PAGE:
San Francisco-based rideshare company Lyft announced last week that it was experiencing its best week ever in terms of number of rides. In fact, it increased its app usage time by 71 percent and its daily sessions by 67 percent, according to an article on TechCrunch.com.
While Lyft is giving credit for its recent success to the fun and comfortable atmosphere that it seeks to provide its passengers, there is much speculation that its rival Uber’s recent controversies, including SVP Emil Michael’s much-maligned suggestion that the company dig into the backgrounds of any journalists that criticize the company, have something to do with it. But is that really the case?
While a Twitter campaign against Uber, which included the hashtags #deleteuber and #ubergate, was launched last month and received enough attention that the company decided to hire a data privacy expert and release a statement assuring its customers that their data would remain as such, its momentum doesn’t seem to slowing down.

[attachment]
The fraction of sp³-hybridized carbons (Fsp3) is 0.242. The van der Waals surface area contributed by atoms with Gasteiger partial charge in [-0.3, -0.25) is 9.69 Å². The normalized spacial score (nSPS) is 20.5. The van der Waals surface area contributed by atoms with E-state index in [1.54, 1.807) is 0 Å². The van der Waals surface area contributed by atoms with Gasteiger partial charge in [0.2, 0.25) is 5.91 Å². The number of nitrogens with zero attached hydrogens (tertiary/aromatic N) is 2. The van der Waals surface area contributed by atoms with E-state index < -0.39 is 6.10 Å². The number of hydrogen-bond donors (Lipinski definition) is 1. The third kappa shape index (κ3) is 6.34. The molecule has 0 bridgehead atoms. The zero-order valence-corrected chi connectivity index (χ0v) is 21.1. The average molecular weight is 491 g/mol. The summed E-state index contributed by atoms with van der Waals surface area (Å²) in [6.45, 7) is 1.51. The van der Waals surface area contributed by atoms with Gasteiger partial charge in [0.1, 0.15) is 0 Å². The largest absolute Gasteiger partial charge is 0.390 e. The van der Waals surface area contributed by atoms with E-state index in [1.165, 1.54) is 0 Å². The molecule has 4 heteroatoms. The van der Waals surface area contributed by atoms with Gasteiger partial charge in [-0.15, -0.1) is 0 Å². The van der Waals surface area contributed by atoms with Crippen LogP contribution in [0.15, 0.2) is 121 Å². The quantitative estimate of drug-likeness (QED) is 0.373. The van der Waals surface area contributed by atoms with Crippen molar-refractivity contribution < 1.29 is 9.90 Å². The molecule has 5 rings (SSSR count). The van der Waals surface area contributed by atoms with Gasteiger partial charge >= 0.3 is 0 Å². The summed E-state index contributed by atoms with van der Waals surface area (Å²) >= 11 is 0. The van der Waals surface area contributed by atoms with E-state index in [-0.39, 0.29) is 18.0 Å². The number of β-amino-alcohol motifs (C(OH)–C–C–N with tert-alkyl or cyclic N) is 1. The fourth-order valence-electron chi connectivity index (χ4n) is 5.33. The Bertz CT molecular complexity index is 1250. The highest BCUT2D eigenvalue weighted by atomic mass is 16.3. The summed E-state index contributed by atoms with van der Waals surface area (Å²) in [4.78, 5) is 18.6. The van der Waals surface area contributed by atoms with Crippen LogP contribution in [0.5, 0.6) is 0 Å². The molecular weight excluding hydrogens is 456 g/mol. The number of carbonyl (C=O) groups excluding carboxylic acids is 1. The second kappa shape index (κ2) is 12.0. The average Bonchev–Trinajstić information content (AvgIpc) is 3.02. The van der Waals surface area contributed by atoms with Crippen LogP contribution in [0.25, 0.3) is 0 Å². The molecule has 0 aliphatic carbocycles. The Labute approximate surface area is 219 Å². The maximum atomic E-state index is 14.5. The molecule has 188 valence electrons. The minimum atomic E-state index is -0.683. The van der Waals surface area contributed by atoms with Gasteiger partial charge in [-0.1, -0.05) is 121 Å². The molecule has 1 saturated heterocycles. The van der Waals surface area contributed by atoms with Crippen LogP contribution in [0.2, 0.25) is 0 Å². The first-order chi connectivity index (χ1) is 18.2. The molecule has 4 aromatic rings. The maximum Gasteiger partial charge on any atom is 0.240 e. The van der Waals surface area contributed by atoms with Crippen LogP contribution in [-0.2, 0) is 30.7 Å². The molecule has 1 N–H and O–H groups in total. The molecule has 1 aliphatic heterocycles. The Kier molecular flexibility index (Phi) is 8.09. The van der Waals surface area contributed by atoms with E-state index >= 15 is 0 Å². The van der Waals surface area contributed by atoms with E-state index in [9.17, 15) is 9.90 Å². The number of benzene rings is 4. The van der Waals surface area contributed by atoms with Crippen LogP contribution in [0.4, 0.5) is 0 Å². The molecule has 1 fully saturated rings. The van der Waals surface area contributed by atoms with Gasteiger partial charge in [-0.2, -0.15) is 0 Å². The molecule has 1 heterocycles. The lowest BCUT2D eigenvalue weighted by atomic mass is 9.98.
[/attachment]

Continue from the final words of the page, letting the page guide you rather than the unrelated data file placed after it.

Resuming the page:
According to an iTrend report, Uber received over 36,000 social mentions over the last seven days and over 13,000 links shared. The hashtag cloud in the report hints that some people on Twitter seem to be more interested in sharing Uber promo codes than keeping up with the company’s daily controversies. Lyft, on the other hand, has only received 2,300-plus social media mentions over the last seven days and 1,760 links shared.
In the same way that Twitter might be moving past — or turning a blind eye to — Uber’s faux pas, so is the company: it is seeking to raise one billion at a $40 billion valuation, according to CNNMoney.
So does this mean that is Uber out of the woods completely? Hardly….the hashtag cloud also illustrated users’ concerns over the company’s data privacy: #security brought us to an article published last week on Business Insider, which detailed exactly what personal information Uber is privy about its Android app users. Want to learn more about what we’ve found? Contact us to learn more.
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